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What Are National Stock Numbers (NSNs)? Blog Feature
Stephanie Hagan

By: Stephanie Hagan on June 16th, 2021

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What Are National Stock Numbers (NSNs)?

Government | 5 Min Read

Since the federal government is so vast and is comprised of hundreds of agencies, departments, and units, organization is key. This is especially true when it comes to government contracting. One of the numerous ways the government streamlines and standardizes the procurement process is with National Stock Numbers (NSNs).

NSNs are a crucial component of federal procurement because they were created to reduce duplicate items in the federal inventory and standardize military requirements for testing. Although you may have heard of NSNs before, you might have questions like: how do I read the NSN format, how is an NSN assigned, or how can I find NSN data? Let’s go over everything you need to know about NSNs. 

What is a National Stock Number (NSN)?

A National Stock Number (NSN), also referred to as a NATO Stock Number, is a serial number applied to an item that is repeatedly procured, stocked, stored, and issued throughout the federal supply system.

National Stock Numbers (NSNs) are used to identify and manage every product imaginable, including tires, aircraft parts, hammers, and lightbulbs. Each item is assigned a unique series of numbers giving information about the name, price, physical/performance characteristics, manufacturer, and dimensions.

NSNs are officially recognized by the U.S. government, NATO, and several other governments internationally, making it a universal catalog system. Each year, the Department of Defense (DoD) and other federal agencies use NSNs to procure billions of products.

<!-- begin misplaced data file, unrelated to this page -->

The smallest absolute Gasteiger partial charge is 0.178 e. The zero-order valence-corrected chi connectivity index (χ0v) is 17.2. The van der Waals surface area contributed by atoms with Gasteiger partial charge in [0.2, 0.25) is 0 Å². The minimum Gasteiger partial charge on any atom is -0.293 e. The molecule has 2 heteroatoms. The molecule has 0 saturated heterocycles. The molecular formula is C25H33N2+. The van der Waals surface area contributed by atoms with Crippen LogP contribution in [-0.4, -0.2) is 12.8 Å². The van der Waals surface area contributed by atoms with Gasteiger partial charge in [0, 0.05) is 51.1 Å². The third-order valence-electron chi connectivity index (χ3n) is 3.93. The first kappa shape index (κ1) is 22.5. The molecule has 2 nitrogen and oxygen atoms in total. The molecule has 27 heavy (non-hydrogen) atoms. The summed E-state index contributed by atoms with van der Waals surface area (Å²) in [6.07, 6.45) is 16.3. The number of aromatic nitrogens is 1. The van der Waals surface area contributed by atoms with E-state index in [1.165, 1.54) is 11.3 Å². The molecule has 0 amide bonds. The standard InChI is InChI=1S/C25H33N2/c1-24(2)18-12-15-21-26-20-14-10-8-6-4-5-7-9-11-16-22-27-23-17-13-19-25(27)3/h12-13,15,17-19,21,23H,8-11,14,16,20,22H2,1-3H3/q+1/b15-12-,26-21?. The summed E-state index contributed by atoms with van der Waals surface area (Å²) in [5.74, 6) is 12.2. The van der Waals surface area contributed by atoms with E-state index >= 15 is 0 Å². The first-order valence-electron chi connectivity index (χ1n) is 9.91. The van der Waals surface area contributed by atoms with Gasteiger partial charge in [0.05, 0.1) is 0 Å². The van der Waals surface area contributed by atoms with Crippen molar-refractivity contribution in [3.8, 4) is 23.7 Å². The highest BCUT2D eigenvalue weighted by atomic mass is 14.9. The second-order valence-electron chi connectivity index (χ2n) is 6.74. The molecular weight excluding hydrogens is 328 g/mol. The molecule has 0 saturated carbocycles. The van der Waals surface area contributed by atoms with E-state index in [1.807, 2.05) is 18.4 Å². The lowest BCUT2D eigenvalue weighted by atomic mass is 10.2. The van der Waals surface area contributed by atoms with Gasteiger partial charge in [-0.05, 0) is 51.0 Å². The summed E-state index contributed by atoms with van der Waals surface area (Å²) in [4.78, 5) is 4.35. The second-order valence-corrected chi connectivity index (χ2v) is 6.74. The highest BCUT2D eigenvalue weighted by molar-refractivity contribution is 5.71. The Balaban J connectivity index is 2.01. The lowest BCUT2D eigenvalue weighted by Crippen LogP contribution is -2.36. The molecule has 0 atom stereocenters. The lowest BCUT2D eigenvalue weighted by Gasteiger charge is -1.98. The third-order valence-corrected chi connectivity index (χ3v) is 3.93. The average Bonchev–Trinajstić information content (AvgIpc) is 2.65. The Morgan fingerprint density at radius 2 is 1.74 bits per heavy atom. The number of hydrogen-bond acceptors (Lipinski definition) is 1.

Why Were NSNs Created?

Before NSNs existed, different names were often given to the same items, making it difficult for agencies to locate supplies or share items of supply. During times of great need like WWII, a lot of products were depleted while others were in surplus.

NSNs were created to keep everyone on the same page—they form a standardized classification system that eliminates discrepancies. Today, NSNs are used to identify and manage 7 million active products in the Federal Logistics Information System (FLIS).

National Stock Number Format

National Stock Numbers are comprised of a 13-digit code broken down into several sections:

First 4 digits: Represent the federal supply class, and the first 2 digits of the Federal Supply Class are the Federal Supply Group. For example, if the first 4 digits were 1830, the “18” would signify the Federal Supply Group titled Space Vehicles, and “1830” as a whole would signify Space Vehicle Remote Control Systems. If the number were “1820,” then it would be Space Vehicle Components.

Second 2 digits: Represent the NATO Country Classification Code, or the country of origin. For example, the United States would be “00” or “01.”

Last 7 digits: Are unique to each NSN.

This graphic below shows the breakdown of the code:

PIID graphic

National Stock Number Assignment and Request Process

Whenever military services, certain federal or civil agencies, or international partners request an NSN, the Logistics Information Services will assign them. The assignment process is called cataloging. During cataloging, each item of supply is named, assigned a Federal Supply Class, and described so all known characteristics and performance data can be notified.

There are 3 reasons an NSN can be assigned: